Chpt. 27, Russian and Japanese Industrialization Flashcards Preview

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Flashcards in Chpt. 27, Russian and Japanese Industrialization Deck (22)
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1
Q

Holy Alliance

A

an alliance among Russia, Prussia, and Austria in defense of religion and the established order, it was formed at the Congress of Vienna by most conservative monarchies of Europe

2
Q

Decembrist uprising

A

a political revolt in Russia in 1825 that was led by middle-level army officers who advocated reforms, but which was put down by Tsar Nicholas 1

3
Q

Crimean War

A

fought between 1854 and 1856, this war began as a Russian attempt to attack the Ottoman Empire; in this war Russia was opposed by France and Britain together, the war resulted in Russian defeat in the face of Western industrial technology, and it led to Russian reforms under Tsar Alexander 2

4
Q

emancipation of the serfs

A

Tsar Alexander 2 ended rigorous serfdom in Russia in 1861, although serfs obtained no political rights, and were required to stay in villages until they could repay the aristocracy for the land

5
Q

zemstvoes

A

local political councils created as part of the reforms of Tsar Alexander 2 that gave some Russians, particularly middle-class professionals, experience in government; the councils were strictly local, and had no impact on national policy

6
Q

trans-Siberian railroad

A

constructed in the 1870s to connect European Russia with the Pacific, this railroad was completed by the end of the 1880s, and brought Russia into a more active Asian role

7
Q

Sergei Witte

A

the Russian minister of finance from 1892 to 1903, he was an economic modernizer responsible for high tariffs, he improved the banking system, and he encouraged Western investors to build factories in Russia

8
Q

intelligentsia

A

a Russian term referencing articulate intellectuals as a class, it was a 19th century group that was bent on radical change in Russian political and social systems; they often wished to maintain a Russian culture distinct from that of the West

9
Q

anarchists

A

political groups seeking the abolition of all formal government; they formed in many parts of Europe and the Americas in the late 19th and early 20th centuries, and were particularly prevalent in Russia, where they opposed the tsarist autocracy and became a terrorist movement responsible for the assassination of Alexander 2 in 1881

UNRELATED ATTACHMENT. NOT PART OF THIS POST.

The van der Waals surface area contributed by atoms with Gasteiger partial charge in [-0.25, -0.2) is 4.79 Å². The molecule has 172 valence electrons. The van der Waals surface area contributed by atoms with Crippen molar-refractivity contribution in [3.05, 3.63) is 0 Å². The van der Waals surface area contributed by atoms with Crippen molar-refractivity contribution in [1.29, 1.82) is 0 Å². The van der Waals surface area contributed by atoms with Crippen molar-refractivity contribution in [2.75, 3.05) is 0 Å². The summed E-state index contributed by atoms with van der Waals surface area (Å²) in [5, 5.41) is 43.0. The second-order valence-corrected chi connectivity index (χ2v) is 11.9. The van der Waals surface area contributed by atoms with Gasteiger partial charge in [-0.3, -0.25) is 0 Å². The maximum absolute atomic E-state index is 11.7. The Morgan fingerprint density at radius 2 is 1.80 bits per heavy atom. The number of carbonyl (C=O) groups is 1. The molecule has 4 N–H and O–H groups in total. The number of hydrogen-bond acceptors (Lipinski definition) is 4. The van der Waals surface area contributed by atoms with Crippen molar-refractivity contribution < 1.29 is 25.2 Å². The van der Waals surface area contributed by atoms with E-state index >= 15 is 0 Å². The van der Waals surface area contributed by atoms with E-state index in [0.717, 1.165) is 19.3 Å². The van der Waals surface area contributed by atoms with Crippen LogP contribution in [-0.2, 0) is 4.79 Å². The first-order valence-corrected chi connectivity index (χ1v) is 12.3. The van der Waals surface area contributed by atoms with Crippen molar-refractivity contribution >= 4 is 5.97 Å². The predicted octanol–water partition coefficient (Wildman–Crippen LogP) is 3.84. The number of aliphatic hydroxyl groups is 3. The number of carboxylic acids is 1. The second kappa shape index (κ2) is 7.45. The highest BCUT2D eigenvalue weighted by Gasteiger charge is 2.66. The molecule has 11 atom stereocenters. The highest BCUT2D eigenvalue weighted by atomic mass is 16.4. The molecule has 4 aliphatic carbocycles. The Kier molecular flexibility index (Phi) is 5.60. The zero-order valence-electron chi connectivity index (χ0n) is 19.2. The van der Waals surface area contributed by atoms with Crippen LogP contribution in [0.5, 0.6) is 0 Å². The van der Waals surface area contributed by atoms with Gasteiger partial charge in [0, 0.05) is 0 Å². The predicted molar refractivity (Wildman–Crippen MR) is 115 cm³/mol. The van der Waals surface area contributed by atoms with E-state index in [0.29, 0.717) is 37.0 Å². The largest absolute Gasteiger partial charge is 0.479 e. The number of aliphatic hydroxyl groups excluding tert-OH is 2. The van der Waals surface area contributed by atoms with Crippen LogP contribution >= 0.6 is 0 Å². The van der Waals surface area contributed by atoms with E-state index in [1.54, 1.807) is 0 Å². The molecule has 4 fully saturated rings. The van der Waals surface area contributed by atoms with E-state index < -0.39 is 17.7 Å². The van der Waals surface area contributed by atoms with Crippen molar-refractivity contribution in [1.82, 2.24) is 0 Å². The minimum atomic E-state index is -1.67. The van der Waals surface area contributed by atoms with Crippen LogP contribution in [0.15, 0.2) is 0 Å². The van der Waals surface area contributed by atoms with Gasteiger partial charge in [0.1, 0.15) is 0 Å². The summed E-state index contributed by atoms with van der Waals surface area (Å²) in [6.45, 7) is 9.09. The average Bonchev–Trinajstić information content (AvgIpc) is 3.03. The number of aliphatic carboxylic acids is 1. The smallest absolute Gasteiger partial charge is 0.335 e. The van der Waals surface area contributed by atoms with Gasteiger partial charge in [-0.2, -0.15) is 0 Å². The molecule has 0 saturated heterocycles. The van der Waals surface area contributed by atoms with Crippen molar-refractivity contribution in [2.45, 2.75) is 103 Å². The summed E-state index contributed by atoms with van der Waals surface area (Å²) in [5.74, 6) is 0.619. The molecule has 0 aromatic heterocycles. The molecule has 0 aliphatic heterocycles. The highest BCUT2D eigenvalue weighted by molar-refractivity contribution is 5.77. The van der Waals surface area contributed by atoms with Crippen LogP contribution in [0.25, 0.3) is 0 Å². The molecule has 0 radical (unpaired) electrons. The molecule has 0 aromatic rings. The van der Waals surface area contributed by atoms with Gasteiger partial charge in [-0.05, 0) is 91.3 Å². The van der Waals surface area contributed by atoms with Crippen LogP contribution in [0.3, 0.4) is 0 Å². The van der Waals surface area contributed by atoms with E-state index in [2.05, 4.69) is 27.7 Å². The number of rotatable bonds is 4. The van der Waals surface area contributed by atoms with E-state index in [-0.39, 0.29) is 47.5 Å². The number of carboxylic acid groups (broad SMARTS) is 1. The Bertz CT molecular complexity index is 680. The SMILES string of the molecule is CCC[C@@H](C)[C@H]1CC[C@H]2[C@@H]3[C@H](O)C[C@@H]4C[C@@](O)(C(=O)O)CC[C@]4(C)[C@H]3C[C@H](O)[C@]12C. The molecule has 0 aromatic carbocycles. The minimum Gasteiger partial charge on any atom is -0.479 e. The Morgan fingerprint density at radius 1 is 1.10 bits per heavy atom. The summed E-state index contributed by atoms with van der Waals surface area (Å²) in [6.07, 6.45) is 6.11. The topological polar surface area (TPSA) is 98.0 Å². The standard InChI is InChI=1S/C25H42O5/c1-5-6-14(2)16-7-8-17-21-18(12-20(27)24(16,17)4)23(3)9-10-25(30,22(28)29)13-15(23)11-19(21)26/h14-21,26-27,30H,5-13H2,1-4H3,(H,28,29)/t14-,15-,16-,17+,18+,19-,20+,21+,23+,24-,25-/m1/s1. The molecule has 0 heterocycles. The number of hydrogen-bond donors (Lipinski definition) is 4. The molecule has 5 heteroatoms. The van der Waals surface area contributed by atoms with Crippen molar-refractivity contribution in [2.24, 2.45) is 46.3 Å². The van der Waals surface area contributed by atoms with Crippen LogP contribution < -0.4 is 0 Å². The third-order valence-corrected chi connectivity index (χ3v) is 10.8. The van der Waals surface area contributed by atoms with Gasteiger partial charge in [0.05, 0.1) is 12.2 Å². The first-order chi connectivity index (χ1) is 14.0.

10
Q

Vladimir Ilyich Ulyanov

A

better known as Lenin, he was the most active Russian Marxist leader who insisted on the importance of disciplined revolutionary cells, and was the leader of the Bolshevik Revolution of 1917

11
Q

Bolsheviks

A

literally, “the majority party”; they were the most radical branch of the Russian Marxist movement, were led by V. I. Lenin and were dedicated to his concept of a socialist revolution; they were actually a minority in the Russian Marxist political scheme until its triumph in the 1917 revolution

12
Q

Russo-Japanese War

A

a war between Japan and Russia over territory in Manchuria in which Japan defeated the Russians, largely because of its naval power; Japan annexed Korea in 1910 as a result of its military dominance

13
Q

duma

A

a national parliament created in Russia in the aftermath of the Revolution of 1905; the duma was progressively stripped of power during the reign of Tsar Nicholas 2, and failed to forestall further revolution

14
Q

Stolypin reforms

A

reforms introduced by the Russian interior minister Pyotr Stolypin that were intended to placate the peasantry in the aftermath of the Revolution of 1905; it included a reduction in redemption payments and an attempt to create a market-oriented peasantry

15
Q

kulaks

A

agricultural entrepreneurs who utilized the Stolypin and later NEP reforms to increase agricultural production and buy additional land

16
Q

terakoya

A

commoner schools founded during the Tokugawa Shogunate in Japan to teach reading, writing, and the rudiments of Confucianism; they resulted in a high literacy rate, approaching 40 percent of all Japanese males

17
Q

Dutch Studies

A

a group of Japanese scholars interested in the implication of Western science and technology beginning in the 17th century; they urged freer exchange with the West and based their studies on the few Dutch texts available in Japan

18
Q

Matthew Perry

A

an American commodore who visited Edo Bay with an American fleet in 1853 and insisted on opening ports to American trade on threat of naval bombardment; he won rights for American trade with Japan in 1854, in which the Japanese had little choice but to accept due to the superior American navy

19
Q

Diet

A

the Japanese parliament established as part of the new constitution of 1889, it was part of the Meiji reforms, and could pass laws and approve budgets, but was only able to advise the government, not control it

20
Q

zaibatsu

A

large family controlled monopolies created in Japan in the 1890s as part of the process of industrialization

21
Q

Sino-Japanese War

A

a war fought between Japan and Qing China between 1894 and 1895 that resulted in Japanese victory; nevertheless, Japanese imperial aims were frustrated due to Western insistence that Japan withdraw from the Liaodong peninsula

22
Q

yellow peril

A

the Western term for the perceived threat of Japanese imperialism around 1900, it was met by increased Western imperialism in the region